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Kangaroo Island’s native seed garden safeguards against extinction

Endangered flora on KI is being given a lifeline thanks to the newly established Threatened Flora Seed Production Garden within the island’s Cygnet Park Sanctuary.

Aug 26, 2022, updated Nov 14, 2022
An artist rendition of what the Threatened Flora Seed Production Garden at the Cygnet Park Sanctuary on Kangaroo Island will look like when completed. Image supplied.

An artist rendition of what the Threatened Flora Seed Production Garden at the Cygnet Park Sanctuary on Kangaroo Island will look like when completed. Image supplied.

Launched through a partnership between the SA Seed Conservation Centre, the Nature Conservation Society of SA and Bio R in a bid to safeguard native plants from extinction, the garden will grow multiple populations of Kangaroo Island’s at-risk species and collect their seed for banking and biodiversity recovery projects.

The Threatened Flora Seed Production Garden was established in response to the bushfires that burned 211,474 hectares of land on Kangaroo Island over the summer of 2019/20.

The garden is located in a 5000-square-metre animal-proof enclosure within the Cygnet Park Sanctuary, 5km southwest of Kingscote, that was donated by environmental philanthropists David and Penny Paton of Bio R.

Flora ecologist Bradley Bianco said the SA Seed Conservation Centre wanted to create a long-term project to address the limitations of restoring threatened plant populations to the island, much of which has to do with seed availability.

“The garden is essentially about producing seeds to provide a resource for resurrection projects,” Bianco said.

“We have tried to capture multiple providences where the plants are found to cover up on genetic diversity and then we use that genetically diverse collection in the garden to collect the seed that will be the foundation of restoration projects for those species.”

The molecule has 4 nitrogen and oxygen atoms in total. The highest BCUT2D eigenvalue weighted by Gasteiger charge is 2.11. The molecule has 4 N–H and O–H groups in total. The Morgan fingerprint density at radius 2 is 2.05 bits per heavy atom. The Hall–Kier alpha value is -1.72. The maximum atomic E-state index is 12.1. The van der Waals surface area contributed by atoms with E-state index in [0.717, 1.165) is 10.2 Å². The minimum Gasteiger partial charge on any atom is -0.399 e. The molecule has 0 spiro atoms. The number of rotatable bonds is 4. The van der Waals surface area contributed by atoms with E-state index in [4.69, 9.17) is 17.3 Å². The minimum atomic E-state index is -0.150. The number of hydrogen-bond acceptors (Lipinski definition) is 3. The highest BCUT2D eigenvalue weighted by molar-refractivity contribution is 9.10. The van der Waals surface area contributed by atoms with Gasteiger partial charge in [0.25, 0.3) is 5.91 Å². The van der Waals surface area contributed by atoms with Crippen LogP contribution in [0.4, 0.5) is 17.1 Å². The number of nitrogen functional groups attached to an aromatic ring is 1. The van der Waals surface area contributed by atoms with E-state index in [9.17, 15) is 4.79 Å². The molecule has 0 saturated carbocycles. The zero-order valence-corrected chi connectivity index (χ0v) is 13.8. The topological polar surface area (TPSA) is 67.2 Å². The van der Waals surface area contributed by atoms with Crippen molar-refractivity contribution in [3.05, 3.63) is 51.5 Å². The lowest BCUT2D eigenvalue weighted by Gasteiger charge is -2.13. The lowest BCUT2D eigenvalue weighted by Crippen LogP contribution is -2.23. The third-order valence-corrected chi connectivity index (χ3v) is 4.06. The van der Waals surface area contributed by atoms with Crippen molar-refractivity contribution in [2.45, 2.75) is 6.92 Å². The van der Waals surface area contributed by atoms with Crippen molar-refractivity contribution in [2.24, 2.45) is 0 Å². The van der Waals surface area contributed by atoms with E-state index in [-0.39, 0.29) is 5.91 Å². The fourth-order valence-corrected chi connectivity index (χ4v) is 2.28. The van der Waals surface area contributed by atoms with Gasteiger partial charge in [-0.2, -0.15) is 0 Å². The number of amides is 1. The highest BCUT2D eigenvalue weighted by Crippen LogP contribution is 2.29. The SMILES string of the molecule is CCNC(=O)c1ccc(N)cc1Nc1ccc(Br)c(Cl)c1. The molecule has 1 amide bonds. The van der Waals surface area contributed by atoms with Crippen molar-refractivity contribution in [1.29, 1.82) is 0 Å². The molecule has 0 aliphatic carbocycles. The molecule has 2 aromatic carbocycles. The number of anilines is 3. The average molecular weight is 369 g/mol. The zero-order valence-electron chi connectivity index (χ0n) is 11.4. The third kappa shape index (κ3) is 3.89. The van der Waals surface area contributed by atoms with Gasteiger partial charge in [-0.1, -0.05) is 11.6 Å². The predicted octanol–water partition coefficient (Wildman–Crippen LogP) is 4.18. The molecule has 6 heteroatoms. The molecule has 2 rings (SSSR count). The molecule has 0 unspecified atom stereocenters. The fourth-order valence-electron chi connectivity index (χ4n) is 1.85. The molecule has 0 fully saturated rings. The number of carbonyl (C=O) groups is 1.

Volunteers help plant and maintain the seed garden. Photo supplied.

The garden has been specifically developed to capture the diversity of the island’s flora and accommodate these species by mirroring the natural environment in which they’re found.

This means bringing in a diversity of soil types from local quarries, developing soaks to simulate swamps and creek beds, and creating sandbanks for coastal species.

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So far, one-third of the garden has been planted with around 60 different species of endemic flora, with the remaining two-thirds available for future development.

“There is a large site we can use for research where we can do things like direct seeding trials or establishing a large cover of a particular species that we are interested in to understand aspects of these plants’ ecology,” Bianco said.

In South Australia, one in four of our native plants are threatened with extinction at some level, being classified as either rare, vulnerable or endangered, according to Bianco.

“We have still got a large diversity of native plants in our state, but they are by no means highly safeguarded and that one in four statistic represents that if we don’t take genuine and earnest conservation actions now, in the next century or so we could stand to lose quite a bit of our natural heritage in the form of plant diversity,” he said.

Bianco said projects like the Threatened Flora Seed Production Garden will allow the introduction of new, genetically diverse populations of endemic species that, once planted in abundance, will create self-sustaining populations in the wild.

“These are things we can do; it just takes the motivation and the personpower to get a project like this off the ground,” he said.

Nature Conservation Society of SA CEO, Kirsty Bevan, said the next step of the garden’s success will be community-driven through ongoing contributions of an inaugural Friends of KI Threatened Flora group.

“A dedicated team of community members and landholders, in the form of a Friends Group, are keen to be directly involved in managing the Seed Production Garden and furthering research to support the recovery of threatened flora across the island,” Bevan said.

Group members will be upskilled to undertake field searches for target species, collect seeds, monitor plants, and propagate and translocate species to the wild to boost Kangaroo Island’s biodiversity.

The garden will also serve as a place of education, where researchers, schools, the community and eco-tourists can learn about Kangaroo Island’s flora and fauna and the importance of conservation.

This story is proudly brought to you by PIRSA as the winner of the Regional Resilience Award which is part of the Regional Showcase 2022 program, run by Solstice Media.

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